Every time you pick them up to trim their nails. Every time you take them to get their haircut. Every time you have to take a load of clothes to Goodwill or to a friend’s house. Every time you have to buy them a new pair of socks or shoes, be sure to take a moment to take notice.
Notice what has led up to this. Whether it’s a few weeks between nail trimmings or six months for a new pair of bigger shoes—what has happened is a piece of their childhood has elapsed. That time has passed, and it’s gone forever.
Now ask yourself: Did you spend it well? Did you live it? Were you who and what they needed you to be?
Seneca wrote that death isn’t just some inevitable event in the future. Death is happening right now, he says. The time that passes belongs to death, he reminds us. We can’t take it for granted. We only have so many summers at home together with our kids, as we’ve written. Only so many drives to school. Only so many graduation ceremonies. Every time they wear out a coat, every time they outgrow a pair of shoes or a pair of pants. Those moments mark movement. They are the hash marks of the homemade growth chart on the kitchen door frame. They tick off opportunities for time together that never come back. Don’t waste them!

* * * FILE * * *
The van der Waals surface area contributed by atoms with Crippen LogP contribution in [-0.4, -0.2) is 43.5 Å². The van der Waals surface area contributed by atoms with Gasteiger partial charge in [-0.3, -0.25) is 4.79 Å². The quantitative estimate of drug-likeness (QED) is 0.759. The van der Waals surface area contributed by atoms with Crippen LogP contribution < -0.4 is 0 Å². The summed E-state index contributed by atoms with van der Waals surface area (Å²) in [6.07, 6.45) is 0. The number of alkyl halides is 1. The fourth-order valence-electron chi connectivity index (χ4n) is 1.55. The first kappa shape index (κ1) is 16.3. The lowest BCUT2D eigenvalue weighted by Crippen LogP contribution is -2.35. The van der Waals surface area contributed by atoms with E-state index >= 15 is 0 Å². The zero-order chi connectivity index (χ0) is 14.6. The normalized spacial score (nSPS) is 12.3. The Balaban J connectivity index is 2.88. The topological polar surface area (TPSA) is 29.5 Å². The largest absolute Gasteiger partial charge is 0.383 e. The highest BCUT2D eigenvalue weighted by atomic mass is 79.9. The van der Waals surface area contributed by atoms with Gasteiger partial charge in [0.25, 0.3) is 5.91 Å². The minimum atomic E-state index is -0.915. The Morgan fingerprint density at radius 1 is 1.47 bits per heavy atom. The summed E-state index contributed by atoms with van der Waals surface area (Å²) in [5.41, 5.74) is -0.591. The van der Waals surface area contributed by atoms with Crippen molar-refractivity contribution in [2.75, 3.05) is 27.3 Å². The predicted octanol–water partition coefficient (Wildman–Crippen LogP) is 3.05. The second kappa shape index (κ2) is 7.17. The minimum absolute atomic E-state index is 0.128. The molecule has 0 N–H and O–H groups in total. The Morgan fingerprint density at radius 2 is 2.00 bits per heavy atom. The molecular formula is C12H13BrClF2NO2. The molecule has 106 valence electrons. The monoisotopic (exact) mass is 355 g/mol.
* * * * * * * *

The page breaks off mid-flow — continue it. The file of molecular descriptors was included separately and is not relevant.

And remember, we all don’t have equal amounts of time. They have more haircuts in their future than we do. They have more pairs of shoes to walk through. You don’t. You are getting old. Which means you have even less of an excuse to waste time, to waste energy on the wrong things, to chase the wrong things, to focus on anything but being the best parent and best human you can be…right now. For them.
For most of history, people constantly wanted to remind themselves of the fragility and the urgency of life. Desks were staged with skulls. Walls were decorated with paintings of skeletons, hour glasses, extinguished candles, wilting tulips. In their pockets they carried memento mori coins and watch keys. These physical manifestations were not to create panic, but priority, humility, urgency, appreciation. Which is why over at Daily Stoic, we created our Memento Mori medallion, pendant, and signet ring. As Marcus Aurelius’s timeless reminder goes, “you could leave life right now.”
P.S. This was originally sent on June 3, 2021. Sign up today for the Daily Dad’s email and get our popular 11 page eBook, “20 Things Great Dads Do Everyday.”